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Home Publications Blogs Beat the Press There is Evidence That Cities Can Combat Inequality

There is Evidence That Cities Can Combat Inequality

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Monday, 07 April 2014 04:53

The NYT had a piece on efforts to address inequality at the local level which might have left readers with the impression that there is little that cities can do. The only economist quoted in the piece was Edward Glaeser, who was very dismissive of the idea that cities could do anything that would have much impact.

It would have been useful to include the views of University of Massachusetts economist Arin Dube or Berkeley economist Michael Reich, both of whom have done extensive work on state and local minimum wages. Reich recently co-authored a book on the impact of local measures in helping low-income workers.

Comments (4)Add Comment
...
written by LSTB, April 07, 2014 7:47
Places with the greatest disparity between rich and poor also tend to be those with the fewest affordable houses. Here is how the 100 largest metro areas compare on those two measures.


But that implies "unequal" cities have high, privatized land values. Hm. If those cities were to tax those land values and cut their other taxes, like sales and building taxes...

No, that would mean that owning property makes one wealthy, and everyone knows that taxing wealth hurts the poor even more than a minimum wage hike.
Absence of High Wages is Not Evidence of Low Wages
written by Last Mover, April 07, 2014 8:38

Evidence? What evidence? As any sock puppet for the 1% knows, the absence of evidence is not evidence of absence, which of course means the presence of evidence is not evidence of proof or potential proof, because the absence of any opposing evidence that could refute that evidence - despite being absent - is given equal weight of proof by what is known as the Rumsfeld known-unknown standard.

Let's hear it for the absence of evidence to justify raising wages in America anytime anywhere for anyone except for those economic policies that have consistently failed, shall we?

As any economic illiterate knows, the mere absence of high wages is no proof that they're not there or could be there though austerity measures so severe, they amount to economic waterboarding that create the incentives necessary before people will work for those high wages, don't they.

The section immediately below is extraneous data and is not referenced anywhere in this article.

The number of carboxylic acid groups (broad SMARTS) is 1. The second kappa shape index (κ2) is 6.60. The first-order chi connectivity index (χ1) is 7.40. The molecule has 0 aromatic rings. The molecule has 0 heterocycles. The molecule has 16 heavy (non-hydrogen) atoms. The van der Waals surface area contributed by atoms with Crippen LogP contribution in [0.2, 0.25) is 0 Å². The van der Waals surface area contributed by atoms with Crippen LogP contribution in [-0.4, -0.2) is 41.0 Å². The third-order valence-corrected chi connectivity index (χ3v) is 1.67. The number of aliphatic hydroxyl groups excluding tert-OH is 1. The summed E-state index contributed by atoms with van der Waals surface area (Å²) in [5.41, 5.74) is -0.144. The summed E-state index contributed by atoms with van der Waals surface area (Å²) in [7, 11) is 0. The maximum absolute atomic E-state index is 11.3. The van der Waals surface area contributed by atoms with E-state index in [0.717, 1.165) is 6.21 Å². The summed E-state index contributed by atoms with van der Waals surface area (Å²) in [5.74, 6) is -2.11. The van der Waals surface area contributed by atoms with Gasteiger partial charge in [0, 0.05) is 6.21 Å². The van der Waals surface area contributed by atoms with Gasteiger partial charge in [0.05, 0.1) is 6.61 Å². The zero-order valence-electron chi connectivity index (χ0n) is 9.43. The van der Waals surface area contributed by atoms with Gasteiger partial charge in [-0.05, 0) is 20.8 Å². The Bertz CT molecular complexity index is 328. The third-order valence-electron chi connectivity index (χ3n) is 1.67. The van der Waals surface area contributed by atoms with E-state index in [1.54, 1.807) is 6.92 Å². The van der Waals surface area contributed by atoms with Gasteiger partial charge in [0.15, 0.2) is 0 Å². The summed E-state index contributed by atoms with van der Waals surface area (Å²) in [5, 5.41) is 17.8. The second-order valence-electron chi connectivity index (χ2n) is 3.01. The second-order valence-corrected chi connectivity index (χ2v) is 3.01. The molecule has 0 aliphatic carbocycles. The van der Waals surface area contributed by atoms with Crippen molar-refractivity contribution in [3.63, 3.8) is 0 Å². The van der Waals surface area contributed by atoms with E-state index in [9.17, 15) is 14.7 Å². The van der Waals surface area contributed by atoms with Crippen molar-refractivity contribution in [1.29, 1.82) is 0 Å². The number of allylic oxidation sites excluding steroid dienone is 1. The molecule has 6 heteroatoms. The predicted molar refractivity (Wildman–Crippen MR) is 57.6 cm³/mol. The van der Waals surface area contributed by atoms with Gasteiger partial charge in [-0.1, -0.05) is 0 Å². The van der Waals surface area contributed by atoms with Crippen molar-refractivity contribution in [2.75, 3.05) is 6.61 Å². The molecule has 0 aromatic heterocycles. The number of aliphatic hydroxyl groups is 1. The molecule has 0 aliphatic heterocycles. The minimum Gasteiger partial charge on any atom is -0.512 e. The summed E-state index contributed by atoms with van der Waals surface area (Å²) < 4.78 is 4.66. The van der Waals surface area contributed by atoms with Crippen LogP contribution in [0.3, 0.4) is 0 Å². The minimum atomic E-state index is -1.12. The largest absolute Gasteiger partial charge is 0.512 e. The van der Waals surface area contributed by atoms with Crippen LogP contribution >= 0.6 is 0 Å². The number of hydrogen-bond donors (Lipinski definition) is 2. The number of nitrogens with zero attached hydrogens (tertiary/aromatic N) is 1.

...
written by liberal, April 07, 2014 9:10
Sadly, the most effective and just way of fighting inequality was proposed over a hundred years ago, but economists---even extremely smart and progressive economists like Dean---continue to ignore it: land value taxation.

For Christ's sake, even Adam Smith seems to have understood this---and he was writing before Ricardo.
... too typically academic shallowness on the US minimum wage ...
written by Denis Drew, April 07, 2014 10:42
Cross-posted from DeLong's:

My separate, minor smack down of Piketty (for a few paragraphs) about his only too typically academic shallowness on the machineries of the US minimum wage):
* * *
“On the basis of these studies (Card and Kruger) it seems likely that an increase in the minimum wage of nearly 25% (from $7.25 to $9 an hour) currently envisaged by the Obama administration will have little or no effect on the number of jobs. Obviously, raising the minimum wage cannot continue indefinitely; as the minimum wage increases, the negative effects on the level on employment eventually win out. If the minimum wage were doubled or tripled, it would be surprising if the negative impact were not dominant.”
* * *
How much of the 45% of the US workforce are likely to get laid off over a 3.5% increase in overall prices that a $15 an hour minimum wage hike would cause? Did anyone ever ask the 45% how they would like it handled? Ask how many would die to quit one job (a lot!)? To stretch a point: if a one-third of the 45% were laid off (crazy1?) they 45% would take home the same money – for less work.

Does the fact labor costs typically are only a small fraction of the price tag actually dawn on academics? I wouldn’t get that impression – correct me somebody if I am wrong – simple thought that simple connection is. ??? Wal-Mart prices go up 3.5% at $15 an hour. The high labor costs extreme fast food (where 65% of the business goes through the drive through in their 4-wheelers) would go up 25% — better bring a peanut butter sandwich going shopping? – the 35% who walk in will be getting an average $8000 a year raise.

If the Berkeley economics faculty had to walk home alone through the most dangerous parts of nearby Oakland late every night they would be a little more overanxious about getting the minimum wage upped. And – they would understand how much a difference in quantity makes in quality – to wit: a $10 an hour minimum wage would probably change the gang situation not at all; a $12 an hour wage would probably improve things, but I don’t think too much (from being around this country for 70 year – including 15 years in New York City’s very bad lands); a $15 an hour minimum wage would probably evaporate the gangs.

100,000 out of 200,000 (the latter my estimate) Chicago gang-age minority males are in drug selling gangs today. The only surge in unemployment likely to be caused by a $15 an hour minimum wage here might be them wanting to go to work in the legit world all of a sudden.

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About Beat the Press

Dean Baker is co-director of the Center for Economic and Policy Research in Washington, D.C. He is the author of several books, his latest being The End of Loser Liberalism: Making Markets Progressive. Read more about Dean.

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